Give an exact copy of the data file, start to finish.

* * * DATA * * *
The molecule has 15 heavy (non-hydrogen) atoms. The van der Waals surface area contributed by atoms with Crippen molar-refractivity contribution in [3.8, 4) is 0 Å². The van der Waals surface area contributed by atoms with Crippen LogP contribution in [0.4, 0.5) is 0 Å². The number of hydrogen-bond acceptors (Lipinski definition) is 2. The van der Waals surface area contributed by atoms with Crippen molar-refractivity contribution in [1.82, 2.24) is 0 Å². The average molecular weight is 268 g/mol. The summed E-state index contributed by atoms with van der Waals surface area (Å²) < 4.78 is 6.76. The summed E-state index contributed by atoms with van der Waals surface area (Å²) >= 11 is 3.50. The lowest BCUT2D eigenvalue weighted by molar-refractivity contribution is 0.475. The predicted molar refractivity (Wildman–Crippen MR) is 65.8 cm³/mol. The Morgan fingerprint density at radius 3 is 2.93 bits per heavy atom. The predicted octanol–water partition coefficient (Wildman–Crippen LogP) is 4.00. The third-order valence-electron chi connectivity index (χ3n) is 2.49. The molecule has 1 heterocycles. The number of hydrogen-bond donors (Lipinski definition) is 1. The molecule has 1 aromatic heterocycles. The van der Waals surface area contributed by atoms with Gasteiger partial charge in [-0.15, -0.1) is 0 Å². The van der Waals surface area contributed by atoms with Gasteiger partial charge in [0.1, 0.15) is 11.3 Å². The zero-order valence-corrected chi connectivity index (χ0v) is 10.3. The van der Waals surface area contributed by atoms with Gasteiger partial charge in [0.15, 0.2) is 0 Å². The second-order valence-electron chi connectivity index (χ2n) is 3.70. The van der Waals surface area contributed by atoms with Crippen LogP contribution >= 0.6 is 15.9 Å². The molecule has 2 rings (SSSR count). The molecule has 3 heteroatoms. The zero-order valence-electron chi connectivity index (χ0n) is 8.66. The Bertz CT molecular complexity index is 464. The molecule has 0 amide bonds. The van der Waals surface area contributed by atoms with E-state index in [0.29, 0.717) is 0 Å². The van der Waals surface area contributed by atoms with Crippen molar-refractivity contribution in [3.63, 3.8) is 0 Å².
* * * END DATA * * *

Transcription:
The molecule has 15 heavy (non-hydrogen) atoms. The van der Waals surface area contributed by atoms with Crippen molar-refractivity contribution in [3.8, 4) is 0 Å². The van der Waals surface area contributed by atoms with Crippen LogP contribution in [0.4, 0.5) is 0 Å². The number of hydrogen-bond acceptors (Lipinski definition) is 2. The van der Waals surface area contributed by atoms with Crippen molar-refractivity contribution in [1.82, 2.24) is 0 Å². The average molecular weight is 268 g/mol. The summed E-state index contributed by atoms with van der Waals surface area (Å²) < 4.78 is 6.76. The summed E-state index contributed by atoms with van der Waals surface area (Å²) >= 11 is 3.50. The lowest BCUT2D eigenvalue weighted by molar-refractivity contribution is 0.475. The predicted molar refractivity (Wildman–Crippen MR) is 65.8 cm³/mol. The Morgan fingerprint density at radius 3 is 2.93 bits per heavy atom. The predicted octanol–water partition coefficient (Wildman–Crippen LogP) is 4.00. The third-order valence-electron chi connectivity index (χ3n) is 2.49. The molecule has 1 heterocycles. The number of hydrogen-bond donors (Lipinski definition) is 1. The molecule has 1 aromatic heterocycles. The van der Waals surface area contributed by atoms with Gasteiger partial charge in [-0.15, -0.1) is 0 Å². The van der Waals surface area contributed by atoms with Gasteiger partial charge in [0.1, 0.15) is 11.3 Å². The zero-order valence-corrected chi connectivity index (χ0v) is 10.3. The van der Waals surface area contributed by atoms with Gasteiger partial charge in [0.15, 0.2) is 0 Å². The second-order valence-electron chi connectivity index (χ2n) is 3.70. The van der Waals surface area contributed by atoms with Crippen LogP contribution >= 0.6 is 15.9 Å². The molecule has 2 rings (SSSR count). The molecule has 3 heteroatoms. The zero-order valence-electron chi connectivity index (χ0n) is 8.66. The Bertz CT molecular complexity index is 464. The molecule has 0 amide bonds. The van der Waals surface area contributed by atoms with E-state index in [0.29, 0.717) is 0 Å². The van der Waals surface area contributed by atoms with Crippen molar-refractivity contribution in [3.63, 3.8) is 0 Å².